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Kathleen Edwards On Taking A Break From Music And Finding 'Total Freedom'

When she quit music eight years ago, Kathleen Edwards says she felt "a huge sense of relief." After taking time for herself (and opening up a coffee shop), she's back with a new album, <em>Total Freedom</em>.
Remi Theriault
Courtesy of the artist
When she quit music eight years ago, Kathleen Edwards says she felt "a huge sense of relief." After taking time for herself (and opening up a coffee shop), she's back with a new album, Total Freedom.

Kathleen Edwards had devoted fans and a successful career, with hits on the Billboard Top 40 charts and songwriting awards. But after her last album in 2012, she walked away from the music business. In fact, she opened a cafe in the suburbs of Ottawa, Canada, called Quitters Coffee.

"It was hard," Edwards says of her decision to quit music. "I knew that I would feel guilty and that people would be disappointed or think that I'm doing something really stupid by walking away, but I had lost so much of my perspective and my happiness in music and in writing."

After years off the road and with time to heal from singing about her troubles every night, Kathleen Edwards is back with a new album, Total Freedom, which comes out August 14.

"I really love now that I'm actually probably a far better musician and songwriter, given that I've taken time to have some life rather than be a singer," she says.

NPR's Scott Simon spoke to Kathleen Edwards about taking time off from music to tend to her mental health, the song on her record inspired by the death of a cafe patron and her professional opinion, as the owner of a coffee shop, on pumpkin spice lattes. Listen in the audio player above, and read on for a transcript of their conversation.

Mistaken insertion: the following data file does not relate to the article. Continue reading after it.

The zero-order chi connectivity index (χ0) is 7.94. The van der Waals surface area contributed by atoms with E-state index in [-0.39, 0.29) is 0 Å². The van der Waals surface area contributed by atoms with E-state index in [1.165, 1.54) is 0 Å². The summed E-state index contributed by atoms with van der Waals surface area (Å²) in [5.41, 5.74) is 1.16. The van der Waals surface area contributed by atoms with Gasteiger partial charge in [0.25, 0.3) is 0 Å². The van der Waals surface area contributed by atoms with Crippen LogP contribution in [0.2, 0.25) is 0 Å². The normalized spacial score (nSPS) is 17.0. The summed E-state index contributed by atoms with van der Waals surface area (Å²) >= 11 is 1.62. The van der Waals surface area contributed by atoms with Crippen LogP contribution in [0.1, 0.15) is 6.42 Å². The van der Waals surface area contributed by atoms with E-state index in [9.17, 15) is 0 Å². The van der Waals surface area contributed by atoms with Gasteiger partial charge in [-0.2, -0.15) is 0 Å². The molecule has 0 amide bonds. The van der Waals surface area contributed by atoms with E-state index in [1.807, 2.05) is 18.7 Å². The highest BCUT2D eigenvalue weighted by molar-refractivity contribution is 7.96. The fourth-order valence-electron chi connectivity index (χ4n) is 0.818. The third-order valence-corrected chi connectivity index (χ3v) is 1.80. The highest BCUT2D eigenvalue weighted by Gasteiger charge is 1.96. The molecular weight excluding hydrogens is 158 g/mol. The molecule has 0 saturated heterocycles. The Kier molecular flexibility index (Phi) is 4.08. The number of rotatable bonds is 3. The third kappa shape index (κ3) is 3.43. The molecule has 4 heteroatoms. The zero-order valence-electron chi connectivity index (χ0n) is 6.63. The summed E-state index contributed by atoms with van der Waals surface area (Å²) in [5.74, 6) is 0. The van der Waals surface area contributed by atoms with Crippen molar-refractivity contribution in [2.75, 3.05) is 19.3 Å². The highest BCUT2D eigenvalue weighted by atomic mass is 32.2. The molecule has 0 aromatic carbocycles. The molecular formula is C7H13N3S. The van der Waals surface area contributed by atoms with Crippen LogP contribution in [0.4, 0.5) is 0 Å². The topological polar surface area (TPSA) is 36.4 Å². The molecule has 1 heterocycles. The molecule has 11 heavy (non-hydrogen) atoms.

This interview has been edited for length and clarity.

Scott Simon: Those are very powerful lyrics in the first song on your record: "It almost killed me / And I will always be thankful for it." What happened?

Kathleen Edwards: Well, I think like many people and at a certain point in their life, they commit to something so fully they don't come up for air often enough, and I think I probably just didn't do that. I committed myself to playing music and to having a life on the road. But I think I just needed to stop for a while. You hit a certain age when you're looking for maybe more in your life. I had not invested the time I needed to to give that time and space.

What did you find when you stopped?

Well before I stopped, I discovered the wonderful world of clinical depression, which I'd never experienced in my life. It took a while to really figure out that was what was at the root of my issues, my well-being. But when I stopped, I found relief. I think I just felt a huge sense of relief when I said "I'm done — and I'm done with music." And it just gave me an opportunity to not have this guy on my back kind of going, well, the next show is this, so get that suitcase out, have it ready, be prepared to stand up in front of people and feel vulnerable all the time. And it just gave me a chance to really build myself up again.

Now that I'm well and now that I'm excited about playing music again and I'm reestablishing my relationship with it, I felt like — people are feeling incredibly vulnerable right now. There's so much uncertainty. Why don't we just return the favor of all the kindness that people gave to me to empower me to keep going and put something out in the world during a time in which maybe someone needs it?